The Morning Report
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A day after advancing out of the mayoral primary, Carl DeMaio and Bob Filner hit the airwaves yesterday and began to craft their pitches for the upcoming November election.
Both tried to sell sunshine.
“Mayor (Jerry) Sanders called Carl a candidate of doom and gloom,” Filner said on Fox 5. “Well, I’m going to be the mayor that creates neighborhood bloom and economic boom.”
And here’s DeMaio: “We have a positive vision for our future that involves environmental protection, job creation, fixing our roads, restoring our services, getting our school reform in place so all children have equal opportunity to pursue their dreams. These are issues that unite rather than divide.”
In more city politics news:
• Assemblyman Nathan Fletcher conceded yesterday, but not without some self-congratulation: “Any metric you want to look at, we ran a great campaign.” (Well, there’s the matter of the metric of actually winning the race, but never mind.)
Fletcher didn’t say anything about his future. He risked unemployment to run for mayor; his term as assemblyman will end soon.
• Vladimir Kogan, a local political scientist and author, gave us some perspective about the San Diego city election. One big message: While the GOP had a cow over the redrawing of the City’s Council district boundaries, the ultimate map actually provides plenty of opportunities for Republicans to gain control.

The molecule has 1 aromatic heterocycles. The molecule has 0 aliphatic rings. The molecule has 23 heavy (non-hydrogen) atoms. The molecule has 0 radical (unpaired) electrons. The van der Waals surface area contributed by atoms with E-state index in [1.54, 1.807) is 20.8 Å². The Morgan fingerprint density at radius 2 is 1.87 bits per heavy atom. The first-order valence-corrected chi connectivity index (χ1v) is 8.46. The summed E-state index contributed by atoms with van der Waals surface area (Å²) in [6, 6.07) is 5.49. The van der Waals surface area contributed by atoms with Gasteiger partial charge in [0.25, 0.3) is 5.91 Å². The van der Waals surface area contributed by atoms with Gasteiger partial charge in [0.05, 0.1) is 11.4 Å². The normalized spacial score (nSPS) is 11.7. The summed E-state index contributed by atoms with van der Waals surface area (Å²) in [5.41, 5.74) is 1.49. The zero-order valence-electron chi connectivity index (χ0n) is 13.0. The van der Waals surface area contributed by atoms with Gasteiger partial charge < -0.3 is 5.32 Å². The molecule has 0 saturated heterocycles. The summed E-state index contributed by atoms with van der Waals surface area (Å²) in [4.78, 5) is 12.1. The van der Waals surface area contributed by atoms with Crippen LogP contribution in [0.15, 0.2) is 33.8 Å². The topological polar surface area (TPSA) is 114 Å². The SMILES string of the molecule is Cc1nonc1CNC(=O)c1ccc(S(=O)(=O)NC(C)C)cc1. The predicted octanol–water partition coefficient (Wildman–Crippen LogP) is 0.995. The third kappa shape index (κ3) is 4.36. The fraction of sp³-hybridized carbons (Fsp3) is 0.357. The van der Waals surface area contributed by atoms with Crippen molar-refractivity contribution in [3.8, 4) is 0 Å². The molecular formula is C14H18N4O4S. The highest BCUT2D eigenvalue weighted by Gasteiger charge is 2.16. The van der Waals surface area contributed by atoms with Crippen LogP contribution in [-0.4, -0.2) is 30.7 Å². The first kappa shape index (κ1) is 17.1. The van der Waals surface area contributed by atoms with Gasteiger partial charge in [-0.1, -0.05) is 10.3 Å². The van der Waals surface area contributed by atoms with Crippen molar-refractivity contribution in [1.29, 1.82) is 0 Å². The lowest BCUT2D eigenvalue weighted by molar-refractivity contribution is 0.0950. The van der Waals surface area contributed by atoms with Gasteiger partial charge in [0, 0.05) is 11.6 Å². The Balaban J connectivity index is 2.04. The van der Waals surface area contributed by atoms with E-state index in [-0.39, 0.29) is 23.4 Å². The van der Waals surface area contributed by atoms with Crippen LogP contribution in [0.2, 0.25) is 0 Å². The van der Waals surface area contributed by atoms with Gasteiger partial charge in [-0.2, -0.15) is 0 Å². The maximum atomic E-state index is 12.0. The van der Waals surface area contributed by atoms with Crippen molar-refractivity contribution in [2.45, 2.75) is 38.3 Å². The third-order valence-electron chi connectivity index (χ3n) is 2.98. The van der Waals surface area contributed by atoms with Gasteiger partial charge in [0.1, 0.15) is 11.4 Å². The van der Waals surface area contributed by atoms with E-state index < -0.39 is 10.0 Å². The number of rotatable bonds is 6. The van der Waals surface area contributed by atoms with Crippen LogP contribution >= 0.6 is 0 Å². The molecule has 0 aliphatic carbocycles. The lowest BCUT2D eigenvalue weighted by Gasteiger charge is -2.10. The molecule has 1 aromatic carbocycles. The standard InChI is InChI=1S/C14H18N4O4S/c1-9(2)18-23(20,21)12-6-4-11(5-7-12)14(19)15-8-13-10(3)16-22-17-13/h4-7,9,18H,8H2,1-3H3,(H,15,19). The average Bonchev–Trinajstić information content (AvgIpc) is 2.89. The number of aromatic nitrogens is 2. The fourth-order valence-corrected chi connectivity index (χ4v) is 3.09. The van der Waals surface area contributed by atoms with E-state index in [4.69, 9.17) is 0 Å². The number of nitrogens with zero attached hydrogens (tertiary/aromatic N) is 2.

“For ‘progressives,’ trying to keep the peace between the gay, black, and Latino communities, giving each constituency its own districts, may now also cause these groups, collectively, to be in the minority on the council,” Kogan writes.
Also: He’ll be watching to see if the largest labor group in town, the Labor Council, will patch things up with Councilwoman Sherri Lightner, a Democrat, in her bid to keep her seat against a Republican. “It would be incredibly foolish for them not too,” considering that the GOP is within sight of taking over the council, he writes.
A Birther Judge in San Diego?
The battle of Kreep vs. Peed is gaining national attention, and not just because of those two last names.
Attorney Gary Kreep, a leader in the birther movement to question the president’s citizenship, is still in a tight battle for a Superior Court judgeship against prosecutor Garland Peed.
Low Turnout and More Election News
If you were underwhelmed by the issues and the candidates, you had plenty of company. The registrar of voters says turnout should ultimately be about 36 percent of eligible voters, KPBS reports.
• The New York Times notes the big victory for union-unfriendly pension reform in San Diego and says a similar measure won easily in San Jose — California’s third-largest city — where it had the support of a Democratic mayor.
• As usual, there are several close races whose ultimate winners may not currently be ahead in the tally. What happens if there’s a tie?
As a public service, I checked this out back in 2010 when an Assembly primary was mighty close.